The N71 continues winding south through the hills and valleys and reaches the coast at Glengariff. From there the road follows the coastline around to Bantry. This is were we stopped again for a toilet break. By now it was mid afternoon and we had to start thinking where we were going to sleep, while keeping in mind the distance we would need to cover to get back to Dublin for the ferry.

Bantry Bay Bantry Bay Bantry Bay

Knowing that we were running out of time we headed inland, taking the R586 east towards Cork. As the light started to fail we found ourselves in a town called Bandon and decided to look for a bed and breakfast. What we found was an beautiful old house run by a very welcoming couple, Kilbrogan House. We had coffee and talked with the couple for a while before going for a shower and a good nights sleep. Knowing that the next day was going to be the longest leg.

My room in Kilbrogan House Kilbrogan House Living Room Kilbrogan House Kilbrogan House Gardens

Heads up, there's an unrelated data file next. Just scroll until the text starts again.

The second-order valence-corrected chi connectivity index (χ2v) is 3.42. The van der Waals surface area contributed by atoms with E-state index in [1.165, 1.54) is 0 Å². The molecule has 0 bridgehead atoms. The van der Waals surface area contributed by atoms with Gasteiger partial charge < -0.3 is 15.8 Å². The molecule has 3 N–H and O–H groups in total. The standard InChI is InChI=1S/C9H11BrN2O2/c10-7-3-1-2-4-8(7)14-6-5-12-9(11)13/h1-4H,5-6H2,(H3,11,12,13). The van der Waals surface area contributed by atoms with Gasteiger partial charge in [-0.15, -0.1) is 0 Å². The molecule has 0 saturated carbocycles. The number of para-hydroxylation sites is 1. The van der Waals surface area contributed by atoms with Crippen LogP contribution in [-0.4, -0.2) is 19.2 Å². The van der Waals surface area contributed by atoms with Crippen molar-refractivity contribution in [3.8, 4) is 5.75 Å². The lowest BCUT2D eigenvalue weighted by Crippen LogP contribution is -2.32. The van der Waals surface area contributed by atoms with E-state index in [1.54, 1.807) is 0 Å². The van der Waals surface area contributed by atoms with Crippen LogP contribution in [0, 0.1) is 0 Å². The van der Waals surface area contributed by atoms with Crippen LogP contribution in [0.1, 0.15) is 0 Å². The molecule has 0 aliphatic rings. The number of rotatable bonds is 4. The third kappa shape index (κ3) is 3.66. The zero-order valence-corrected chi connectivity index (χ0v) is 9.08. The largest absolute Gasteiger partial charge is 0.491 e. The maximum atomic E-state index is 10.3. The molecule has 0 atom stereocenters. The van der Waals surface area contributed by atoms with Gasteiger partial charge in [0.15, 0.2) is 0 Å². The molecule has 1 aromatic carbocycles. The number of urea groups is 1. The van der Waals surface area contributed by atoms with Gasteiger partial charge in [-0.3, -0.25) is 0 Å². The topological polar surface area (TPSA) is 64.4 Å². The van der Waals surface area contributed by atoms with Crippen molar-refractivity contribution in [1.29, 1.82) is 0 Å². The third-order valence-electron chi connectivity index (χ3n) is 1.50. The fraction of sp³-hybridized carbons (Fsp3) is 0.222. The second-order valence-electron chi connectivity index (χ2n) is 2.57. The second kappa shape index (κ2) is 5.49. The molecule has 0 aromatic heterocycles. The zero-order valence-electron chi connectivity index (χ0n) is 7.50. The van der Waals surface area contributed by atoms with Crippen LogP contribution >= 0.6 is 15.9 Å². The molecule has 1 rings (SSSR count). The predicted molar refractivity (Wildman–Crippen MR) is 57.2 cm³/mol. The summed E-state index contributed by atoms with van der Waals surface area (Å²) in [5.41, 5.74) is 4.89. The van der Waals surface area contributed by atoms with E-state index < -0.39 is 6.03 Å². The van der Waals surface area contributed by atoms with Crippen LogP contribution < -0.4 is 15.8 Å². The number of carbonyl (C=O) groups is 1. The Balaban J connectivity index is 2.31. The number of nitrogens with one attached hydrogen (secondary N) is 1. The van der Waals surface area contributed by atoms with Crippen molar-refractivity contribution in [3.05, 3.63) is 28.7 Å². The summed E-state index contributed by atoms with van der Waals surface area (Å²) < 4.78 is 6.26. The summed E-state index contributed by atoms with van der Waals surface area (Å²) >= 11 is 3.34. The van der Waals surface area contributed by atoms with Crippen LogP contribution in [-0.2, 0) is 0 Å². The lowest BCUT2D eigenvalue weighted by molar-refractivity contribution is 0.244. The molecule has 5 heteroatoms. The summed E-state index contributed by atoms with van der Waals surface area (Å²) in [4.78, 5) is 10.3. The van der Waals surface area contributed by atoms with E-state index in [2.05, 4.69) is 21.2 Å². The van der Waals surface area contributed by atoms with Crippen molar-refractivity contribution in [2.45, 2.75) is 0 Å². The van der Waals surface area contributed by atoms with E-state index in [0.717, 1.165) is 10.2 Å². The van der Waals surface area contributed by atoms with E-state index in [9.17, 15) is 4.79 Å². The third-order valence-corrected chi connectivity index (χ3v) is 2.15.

We awoke early in the morning and went downstairs to enjoy a full Irish breakfast, packed our things and set off again along the N71. We circled around the edge of Cork and headed north towards Dublin on the M8/7. We rushed all the way to Dublin stopping only once to refuel our bikes. Arriving in Dublin about an hour early, we decided to go for a walk, get some food and a pint of Guinness. My dad had been to Dublin before and pointed out the statue pictured below. The statue is full of bullet holes, unfortunately too small to see on the picture.

Statue in Dublin

After eating we went to board the ferry back to Holyhead. We took a short nap on the ferry and then set off through Wales on the A55. At Chester we took the M56/60 taking us around the edge of Manchester, then the A628, or Woodhead Pass, through the Peak District. This time we took the A616 all the way to the M1, leaving the M1 at junction 34, Meadowhall. My dad heading back to his house and me heading back into Sheffield.

Other useful links:

Ireland Photo Gallery
Ireland Youth Hostels
Ireland Tourism

Tony Gahegan